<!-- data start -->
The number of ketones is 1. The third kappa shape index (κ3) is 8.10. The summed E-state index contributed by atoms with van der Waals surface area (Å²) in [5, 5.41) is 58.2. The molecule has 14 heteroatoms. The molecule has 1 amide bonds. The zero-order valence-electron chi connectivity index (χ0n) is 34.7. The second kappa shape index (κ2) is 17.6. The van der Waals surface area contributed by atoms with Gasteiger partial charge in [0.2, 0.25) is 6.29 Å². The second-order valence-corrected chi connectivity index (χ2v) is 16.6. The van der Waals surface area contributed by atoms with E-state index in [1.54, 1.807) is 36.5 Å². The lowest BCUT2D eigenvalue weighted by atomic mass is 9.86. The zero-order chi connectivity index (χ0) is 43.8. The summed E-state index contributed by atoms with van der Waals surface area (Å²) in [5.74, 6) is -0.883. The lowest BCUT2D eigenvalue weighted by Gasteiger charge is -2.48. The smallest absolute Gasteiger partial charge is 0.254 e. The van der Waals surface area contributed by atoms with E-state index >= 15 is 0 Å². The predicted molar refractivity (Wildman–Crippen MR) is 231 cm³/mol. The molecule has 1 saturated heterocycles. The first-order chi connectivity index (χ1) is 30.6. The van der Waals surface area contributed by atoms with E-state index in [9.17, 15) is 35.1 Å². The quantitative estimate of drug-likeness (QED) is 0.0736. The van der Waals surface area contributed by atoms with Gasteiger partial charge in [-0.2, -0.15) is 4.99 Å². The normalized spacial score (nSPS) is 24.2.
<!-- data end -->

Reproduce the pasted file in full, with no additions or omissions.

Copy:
The number of ketones is 1. The third kappa shape index (κ3) is 8.10. The summed E-state index contributed by atoms with van der Waals surface area (Å²) in [5, 5.41) is 58.2. The molecule has 14 heteroatoms. The molecule has 1 amide bonds. The zero-order valence-electron chi connectivity index (χ0n) is 34.7. The second kappa shape index (κ2) is 17.6. The van der Waals surface area contributed by atoms with Gasteiger partial charge in [0.2, 0.25) is 6.29 Å². The second-order valence-corrected chi connectivity index (χ2v) is 16.6. The van der Waals surface area contributed by atoms with E-state index in [1.54, 1.807) is 36.5 Å². The lowest BCUT2D eigenvalue weighted by atomic mass is 9.86. The zero-order chi connectivity index (χ0) is 43.8. The summed E-state index contributed by atoms with van der Waals surface area (Å²) in [5.74, 6) is -0.883. The lowest BCUT2D eigenvalue weighted by Gasteiger charge is -2.48. The smallest absolute Gasteiger partial charge is 0.254 e. The van der Waals surface area contributed by atoms with E-state index >= 15 is 0 Å². The predicted molar refractivity (Wildman–Crippen MR) is 231 cm³/mol. The molecule has 1 saturated heterocycles. The first-order chi connectivity index (χ1) is 30.6. The van der Waals surface area contributed by atoms with E-state index in [9.17, 15) is 35.1 Å². The quantitative estimate of drug-likeness (QED) is 0.0736. The van der Waals surface area contributed by atoms with Gasteiger partial charge in [-0.2, -0.15) is 4.99 Å². The normalized spacial score (nSPS) is 24.2.